If you are looking for company and something to do. Do try us! At the moment we play 500, RummikubandUpWords(likescrabble)andweare open to other ideas. There is morning tea or coffee, and for lunch, sandwiches and cakes. All for $3. Be assured of a warm welcome at 10am Friday mornings, 139 Hamurana Road. Barbara Walls President Phone 548 2899 or 027 645 9421 My girlfriend left me because she couldn't handle my OCD. I told her to close the door five times on her way out My mom said that if I don't get off my computer and do my homework she'll slam my head on the keyboard, but I think she's jokinfjreoiwjrtwe4to8rkljreun8f4ny84c8y4t58lym4wthylmhawt4mylt4amlathnatyn We can't help everyone, but everyone can help someone.
A man walks into a bar with a roll of tarmac under his arm and says: "Pint please, and one for the road."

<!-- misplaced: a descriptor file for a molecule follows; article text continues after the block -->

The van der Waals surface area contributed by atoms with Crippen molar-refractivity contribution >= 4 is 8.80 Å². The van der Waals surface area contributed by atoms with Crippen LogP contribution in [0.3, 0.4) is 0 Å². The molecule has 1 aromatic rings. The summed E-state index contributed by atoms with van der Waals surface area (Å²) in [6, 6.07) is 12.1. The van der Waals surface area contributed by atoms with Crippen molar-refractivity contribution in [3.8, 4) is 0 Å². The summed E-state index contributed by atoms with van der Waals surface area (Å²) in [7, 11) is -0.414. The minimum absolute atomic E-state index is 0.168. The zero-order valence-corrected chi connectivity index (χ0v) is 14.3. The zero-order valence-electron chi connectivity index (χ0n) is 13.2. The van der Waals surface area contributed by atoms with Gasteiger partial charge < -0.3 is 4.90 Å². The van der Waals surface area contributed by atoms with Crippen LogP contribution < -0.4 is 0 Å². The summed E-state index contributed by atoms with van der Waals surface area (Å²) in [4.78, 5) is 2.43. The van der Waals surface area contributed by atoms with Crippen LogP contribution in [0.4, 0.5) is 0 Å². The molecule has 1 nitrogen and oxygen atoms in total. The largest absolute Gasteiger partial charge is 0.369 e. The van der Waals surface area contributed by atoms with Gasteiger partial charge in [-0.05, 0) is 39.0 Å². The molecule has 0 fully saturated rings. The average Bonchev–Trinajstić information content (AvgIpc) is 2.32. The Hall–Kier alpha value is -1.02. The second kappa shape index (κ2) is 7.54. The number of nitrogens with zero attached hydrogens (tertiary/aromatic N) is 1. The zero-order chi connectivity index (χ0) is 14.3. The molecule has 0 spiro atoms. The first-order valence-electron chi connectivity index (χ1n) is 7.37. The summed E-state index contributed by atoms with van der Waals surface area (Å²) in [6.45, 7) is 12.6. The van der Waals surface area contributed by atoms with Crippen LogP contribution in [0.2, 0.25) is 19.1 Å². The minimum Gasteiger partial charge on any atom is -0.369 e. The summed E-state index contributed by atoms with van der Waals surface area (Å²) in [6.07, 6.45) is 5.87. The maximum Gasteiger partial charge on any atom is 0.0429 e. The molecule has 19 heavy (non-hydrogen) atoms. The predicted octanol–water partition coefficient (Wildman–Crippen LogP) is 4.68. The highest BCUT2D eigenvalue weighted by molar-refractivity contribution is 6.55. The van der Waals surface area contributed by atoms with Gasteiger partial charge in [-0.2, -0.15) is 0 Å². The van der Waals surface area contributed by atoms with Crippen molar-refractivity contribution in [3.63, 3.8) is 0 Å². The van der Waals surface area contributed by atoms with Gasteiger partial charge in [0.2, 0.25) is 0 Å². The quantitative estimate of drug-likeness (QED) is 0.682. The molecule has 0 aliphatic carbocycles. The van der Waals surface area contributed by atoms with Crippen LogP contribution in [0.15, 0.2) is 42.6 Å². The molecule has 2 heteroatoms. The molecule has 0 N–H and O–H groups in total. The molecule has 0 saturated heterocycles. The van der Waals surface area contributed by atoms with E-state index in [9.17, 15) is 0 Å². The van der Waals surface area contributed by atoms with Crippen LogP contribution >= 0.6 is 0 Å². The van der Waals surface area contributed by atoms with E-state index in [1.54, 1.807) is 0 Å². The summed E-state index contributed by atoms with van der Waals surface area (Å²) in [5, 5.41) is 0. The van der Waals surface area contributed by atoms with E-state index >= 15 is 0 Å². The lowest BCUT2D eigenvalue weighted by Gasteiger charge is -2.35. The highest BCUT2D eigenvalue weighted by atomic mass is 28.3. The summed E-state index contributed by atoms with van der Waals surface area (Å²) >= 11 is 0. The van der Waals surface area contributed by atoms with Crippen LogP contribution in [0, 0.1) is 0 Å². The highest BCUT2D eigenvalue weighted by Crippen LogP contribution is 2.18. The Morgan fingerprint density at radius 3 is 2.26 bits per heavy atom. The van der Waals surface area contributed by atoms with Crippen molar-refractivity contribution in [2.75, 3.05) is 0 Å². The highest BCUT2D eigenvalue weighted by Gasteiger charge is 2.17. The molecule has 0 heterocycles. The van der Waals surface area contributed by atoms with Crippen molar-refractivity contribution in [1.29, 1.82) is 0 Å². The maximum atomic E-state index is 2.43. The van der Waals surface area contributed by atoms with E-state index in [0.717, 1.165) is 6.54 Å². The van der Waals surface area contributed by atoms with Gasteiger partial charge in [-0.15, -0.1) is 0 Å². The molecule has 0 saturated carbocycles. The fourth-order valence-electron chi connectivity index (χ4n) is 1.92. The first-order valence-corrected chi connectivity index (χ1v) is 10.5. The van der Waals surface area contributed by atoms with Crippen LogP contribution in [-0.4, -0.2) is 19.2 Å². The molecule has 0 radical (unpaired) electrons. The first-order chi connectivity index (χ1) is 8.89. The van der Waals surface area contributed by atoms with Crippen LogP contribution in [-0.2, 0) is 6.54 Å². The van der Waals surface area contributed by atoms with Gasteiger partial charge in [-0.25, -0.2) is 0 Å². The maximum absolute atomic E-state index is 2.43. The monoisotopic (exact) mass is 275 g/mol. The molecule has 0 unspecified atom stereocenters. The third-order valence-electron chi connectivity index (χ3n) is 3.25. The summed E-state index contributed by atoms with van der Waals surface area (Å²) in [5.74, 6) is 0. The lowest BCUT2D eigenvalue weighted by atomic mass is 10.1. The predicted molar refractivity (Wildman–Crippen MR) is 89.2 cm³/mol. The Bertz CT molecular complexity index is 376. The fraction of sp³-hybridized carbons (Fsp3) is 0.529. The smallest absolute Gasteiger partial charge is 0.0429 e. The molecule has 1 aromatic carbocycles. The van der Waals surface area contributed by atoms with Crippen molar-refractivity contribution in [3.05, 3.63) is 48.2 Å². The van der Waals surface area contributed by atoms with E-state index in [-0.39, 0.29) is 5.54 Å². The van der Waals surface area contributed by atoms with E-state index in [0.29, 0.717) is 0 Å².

Omokoroa Omelette 5 February 2018 22 January Winners Trish Wstern 2750 Andy Smith 3480 Lucky Last Brick Taylor 700 29 January Winners Lorraine Taylor 3390 Jill Clark 3000 Lucky Last Rosemary Thompson 410 Reg Deane 1350 Raffle: Lorraine Taylor Shirley Deane Barbara Dowman Colin Kurth 5 February Winners Lorraine Taylor 3390 Hugh Moleta 3910 Lucky Last Barbara Dowman 910 Colin Kurth 950 12 February Winners Trish Western 3910 David Nielson 3190 Lucky Last Lorraine Taylor 1430 Graeme Davis 900 ♣ The group meets at the Bowling Club on Monday evenings 7:15pm. We welcome any new players, if you don’t really understand the game, but would like to learn; our members will teach and mentor you.